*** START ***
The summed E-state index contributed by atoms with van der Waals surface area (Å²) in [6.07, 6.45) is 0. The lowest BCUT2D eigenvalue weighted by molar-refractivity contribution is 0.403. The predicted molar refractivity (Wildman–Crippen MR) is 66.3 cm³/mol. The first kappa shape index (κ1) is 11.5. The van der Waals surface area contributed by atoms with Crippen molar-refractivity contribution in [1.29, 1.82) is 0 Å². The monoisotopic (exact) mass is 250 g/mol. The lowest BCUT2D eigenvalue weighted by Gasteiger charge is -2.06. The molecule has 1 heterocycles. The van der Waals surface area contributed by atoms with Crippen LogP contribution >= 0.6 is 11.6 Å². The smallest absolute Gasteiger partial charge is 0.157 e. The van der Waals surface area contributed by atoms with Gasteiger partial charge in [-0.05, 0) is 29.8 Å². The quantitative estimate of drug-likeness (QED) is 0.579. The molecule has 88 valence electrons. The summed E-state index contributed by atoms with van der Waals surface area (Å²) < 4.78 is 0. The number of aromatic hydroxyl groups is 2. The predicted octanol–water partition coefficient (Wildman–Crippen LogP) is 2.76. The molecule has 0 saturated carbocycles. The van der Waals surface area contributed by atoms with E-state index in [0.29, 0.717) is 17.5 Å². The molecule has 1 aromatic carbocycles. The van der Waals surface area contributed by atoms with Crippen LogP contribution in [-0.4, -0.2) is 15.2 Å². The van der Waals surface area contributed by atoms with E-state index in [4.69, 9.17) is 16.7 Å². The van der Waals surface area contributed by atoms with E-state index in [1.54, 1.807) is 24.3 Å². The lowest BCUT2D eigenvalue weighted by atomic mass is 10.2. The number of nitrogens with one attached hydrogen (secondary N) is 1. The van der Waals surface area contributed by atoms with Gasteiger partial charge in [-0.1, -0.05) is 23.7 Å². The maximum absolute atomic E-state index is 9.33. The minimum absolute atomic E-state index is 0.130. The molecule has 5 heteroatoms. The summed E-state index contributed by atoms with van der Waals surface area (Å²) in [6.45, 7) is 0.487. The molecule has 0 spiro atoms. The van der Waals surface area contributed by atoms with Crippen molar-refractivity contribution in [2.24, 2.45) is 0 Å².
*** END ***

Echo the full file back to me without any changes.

The summed E-state index contributed by atoms with van der Waals surface area (Å²) in [6.07, 6.45) is 0. The lowest BCUT2D eigenvalue weighted by molar-refractivity contribution is 0.403. The predicted molar refractivity (Wildman–Crippen MR) is 66.3 cm³/mol. The first kappa shape index (κ1) is 11.5. The van der Waals surface area contributed by atoms with Crippen molar-refractivity contribution in [1.29, 1.82) is 0 Å². The monoisotopic (exact) mass is 250 g/mol. The lowest BCUT2D eigenvalue weighted by Gasteiger charge is -2.06. The molecule has 1 heterocycles. The van der Waals surface area contributed by atoms with Crippen LogP contribution >= 0.6 is 11.6 Å². The smallest absolute Gasteiger partial charge is 0.157 e. The van der Waals surface area contributed by atoms with Gasteiger partial charge in [-0.05, 0) is 29.8 Å². The quantitative estimate of drug-likeness (QED) is 0.579. The molecule has 88 valence electrons. The summed E-state index contributed by atoms with van der Waals surface area (Å²) < 4.78 is 0. The number of aromatic hydroxyl groups is 2. The predicted octanol–water partition coefficient (Wildman–Crippen LogP) is 2.76. The molecule has 0 saturated carbocycles. The van der Waals surface area contributed by atoms with E-state index in [0.29, 0.717) is 17.5 Å². The molecule has 1 aromatic carbocycles. The van der Waals surface area contributed by atoms with Crippen LogP contribution in [-0.4, -0.2) is 15.2 Å². The van der Waals surface area contributed by atoms with E-state index in [4.69, 9.17) is 16.7 Å². The van der Waals surface area contributed by atoms with E-state index in [1.54, 1.807) is 24.3 Å². The lowest BCUT2D eigenvalue weighted by atomic mass is 10.2. The number of nitrogens with one attached hydrogen (secondary N) is 1. The van der Waals surface area contributed by atoms with Gasteiger partial charge in [-0.1, -0.05) is 23.7 Å². The maximum absolute atomic E-state index is 9.33. The minimum absolute atomic E-state index is 0.130. The molecule has 5 heteroatoms. The summed E-state index contributed by atoms with van der Waals surface area (Å²) in [6.45, 7) is 0.487. The molecule has 0 spiro atoms. The van der Waals surface area contributed by atoms with Crippen molar-refractivity contribution in [2.24, 2.45) is 0 Å².